Navigation is an important part of website design because it serves to aid the user in finding what they’re looking for. If you’re optimizing a site for task completion, navigation plays a big role in whether or not users can accomplish what they set out to do. Effective UX navigation patterns help users quickly find what they’re looking for and are an important part of creating a good website experience.
Here are some things to consider when determining effective UX navigation patterns for your website:
Simple Text Link Navigation
This is the standard type of navigation where you see a few text links that lead users to the core functionality of the site. You can make text link navigation more useful with design features such as underlining and changing color. Category labels should be familiar and relevant. People want to know what to expect when they click on an item and will avoid unfamiliar terms.
Pros: simplicity, ease-of-use
Cons: may not work for mega-sites which require much greater depth
Sticky navigation stays in place as a user scrolls down the page. Sticky navigation is used to make sure the main menu is always easily accessible to users. This helps users to quickly locate what they want on your site. Sticky navigation should be used when the user needs to do a lot of scrolling.
Sticky navigation is also known as fixed navigation and persistent navigation.
Pros: user accessibility, ease of access to a website’s core functionalities
Cons: it takes up space (especially on mobile), distracting, unnecessary, doesn’t always work for mobile, complicated design can increase page load times
Mega menus are large, drop down menus with many layers of navigation to help users easily pinpoint specific items of interest. Mega menus are good for sites with a lot of content and categories. This can work well for large retail ecommerce sites. Mega menus are most often used on desktops.
Pros: all options visible, organizing options – structure into panels or sub-areas, illustrate choices – images and icons
Cons: can overwhelm users with too many options, can become completely non-functional if the window is narrow (think mobile), users can’t scroll because it only stays displayed when the mouse is hovering over the menu, potential problems for SEO (huge number of on page links, hundreds of keywords, link dilution, etc.)
“Menus should be edited judiciously — and pruned even more ruthlessly than full pages.” – Jakob Nielsen
Slide-out menus allow for the main content to be displayed first without the menu getting in the way. This type of UX navigation pattern is popular on mobile and is now seen on desktop sites as well. Slide-out menus can be responsive, so they are device-agnostic. They allow people to access the menu without losing their place on the screen. Slide-out menus are often used with the hamburger icon, which is comprised of three horizontal lines, stacked vertically.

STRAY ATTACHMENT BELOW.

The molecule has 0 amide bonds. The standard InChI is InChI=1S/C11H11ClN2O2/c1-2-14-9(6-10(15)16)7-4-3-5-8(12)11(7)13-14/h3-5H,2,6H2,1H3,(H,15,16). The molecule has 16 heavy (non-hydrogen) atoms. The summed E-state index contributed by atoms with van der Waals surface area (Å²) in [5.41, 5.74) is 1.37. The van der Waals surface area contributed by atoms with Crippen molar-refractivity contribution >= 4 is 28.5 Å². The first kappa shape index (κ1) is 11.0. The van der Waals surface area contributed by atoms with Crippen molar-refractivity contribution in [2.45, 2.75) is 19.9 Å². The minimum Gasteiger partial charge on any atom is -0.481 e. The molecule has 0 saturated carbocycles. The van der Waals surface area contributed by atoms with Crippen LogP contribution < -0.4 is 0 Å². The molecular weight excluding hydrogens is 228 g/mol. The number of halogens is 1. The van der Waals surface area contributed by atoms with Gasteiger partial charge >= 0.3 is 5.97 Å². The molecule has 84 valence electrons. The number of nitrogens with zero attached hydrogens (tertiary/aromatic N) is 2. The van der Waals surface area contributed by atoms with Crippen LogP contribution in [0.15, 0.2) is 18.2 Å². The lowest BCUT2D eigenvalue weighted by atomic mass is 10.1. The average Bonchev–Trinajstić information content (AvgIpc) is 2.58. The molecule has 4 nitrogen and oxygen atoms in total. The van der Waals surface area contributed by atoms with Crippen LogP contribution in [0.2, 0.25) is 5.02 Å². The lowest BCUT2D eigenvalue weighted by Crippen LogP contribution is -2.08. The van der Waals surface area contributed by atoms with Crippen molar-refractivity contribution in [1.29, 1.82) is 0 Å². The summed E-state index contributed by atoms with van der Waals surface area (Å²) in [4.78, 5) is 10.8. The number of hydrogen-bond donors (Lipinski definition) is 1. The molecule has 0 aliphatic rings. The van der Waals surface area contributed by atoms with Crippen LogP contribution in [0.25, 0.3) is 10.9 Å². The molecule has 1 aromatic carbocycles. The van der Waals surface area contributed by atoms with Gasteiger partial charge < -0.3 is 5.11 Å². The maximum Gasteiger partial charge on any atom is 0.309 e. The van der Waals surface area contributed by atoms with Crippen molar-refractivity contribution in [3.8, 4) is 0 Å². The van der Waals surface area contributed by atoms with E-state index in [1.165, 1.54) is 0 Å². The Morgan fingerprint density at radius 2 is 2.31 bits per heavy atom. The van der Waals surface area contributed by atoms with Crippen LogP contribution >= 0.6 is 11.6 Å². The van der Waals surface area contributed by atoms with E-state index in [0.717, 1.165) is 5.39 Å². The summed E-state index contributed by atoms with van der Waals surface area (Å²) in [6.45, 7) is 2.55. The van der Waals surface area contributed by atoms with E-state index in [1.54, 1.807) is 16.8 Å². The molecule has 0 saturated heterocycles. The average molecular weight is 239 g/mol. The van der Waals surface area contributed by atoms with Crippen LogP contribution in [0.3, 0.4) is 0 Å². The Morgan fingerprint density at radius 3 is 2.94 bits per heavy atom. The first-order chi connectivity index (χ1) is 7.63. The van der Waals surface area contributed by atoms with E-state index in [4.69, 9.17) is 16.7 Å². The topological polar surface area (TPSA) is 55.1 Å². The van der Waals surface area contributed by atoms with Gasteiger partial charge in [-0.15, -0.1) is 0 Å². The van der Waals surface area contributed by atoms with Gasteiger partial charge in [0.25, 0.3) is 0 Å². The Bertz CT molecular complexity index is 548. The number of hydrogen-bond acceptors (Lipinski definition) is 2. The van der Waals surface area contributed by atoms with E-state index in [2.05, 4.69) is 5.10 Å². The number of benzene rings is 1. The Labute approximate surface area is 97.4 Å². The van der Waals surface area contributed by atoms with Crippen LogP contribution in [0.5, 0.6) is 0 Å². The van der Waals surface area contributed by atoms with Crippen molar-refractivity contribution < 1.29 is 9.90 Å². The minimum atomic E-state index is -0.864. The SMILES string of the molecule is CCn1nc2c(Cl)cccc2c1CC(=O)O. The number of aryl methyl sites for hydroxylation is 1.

Slide-out menus can also be referred to as fly-out menus, off-canvas layouts, sliding drawer menus, side menus, navigation drawers, sidebar menus, hamburgers, or basements.
Pros: it feels very natural to users because it’s like holding onto a physical item to save your place while looking for something else, can save space, provide a clean layout with access to content
Cons: can be bad for engagement, people may not know to look there, people may forget they exist, require more effort because you have to tap first to see the options, may hinder discoverability, not glance-able
Animated Navigation Elements
Animations can serve to show users how to interact with your website. Simple animations can draw users in and give users clues as to where to look and what to do. For example, when you hover over the navigation menu on walmart.com, you’ll see an arrow quickly spin upwards, indicating that the menu can go up again. Many websites have navigation elements that are animated on hover. For example, when you hover over a navigation item, the item may change background color or text color, it may increase in size, bounce, or glow.
Pros: can engage users, draws attention, can be entertaining, can help users find what they’re looking for, can help users orient to where they are on the screen
Cons: can slow your website down if not done properly, some users may find them annoying, could become a distraction
Vertical Patterns and Scrolling
Mobile users viewing content on small screens tend to scroll a lot. Designers are catering to mobile users by designing vertical user flows. Scrolling is faster than clicking from page to page. We’re also ready to move past the myth of “above-the-fold,” thanks to studies that show users don’t mind scrolling. Long scrolling can be used for storytelling by allowing designers to create an experience with a beginning, middle, and end.
Pros: encourages interaction, faster, better for responsive design, better for gesture control
Cons: SEO drawbacks because of one page (Quicksprout and Moz have proposed solutions), potentially disorienting for users, site speed can be negatively affected, need a lean, “sticky” footer so you don’t sacrifice your footer
- Focus on the needs of your user
- Don’t forget about the website’s business goals
- Put navigation menus in places where people will expect them
- Make it easy-to-use
- Keep it simple
- Consider content context
- Embrace iteration – test to see what works and make appropriate adjustments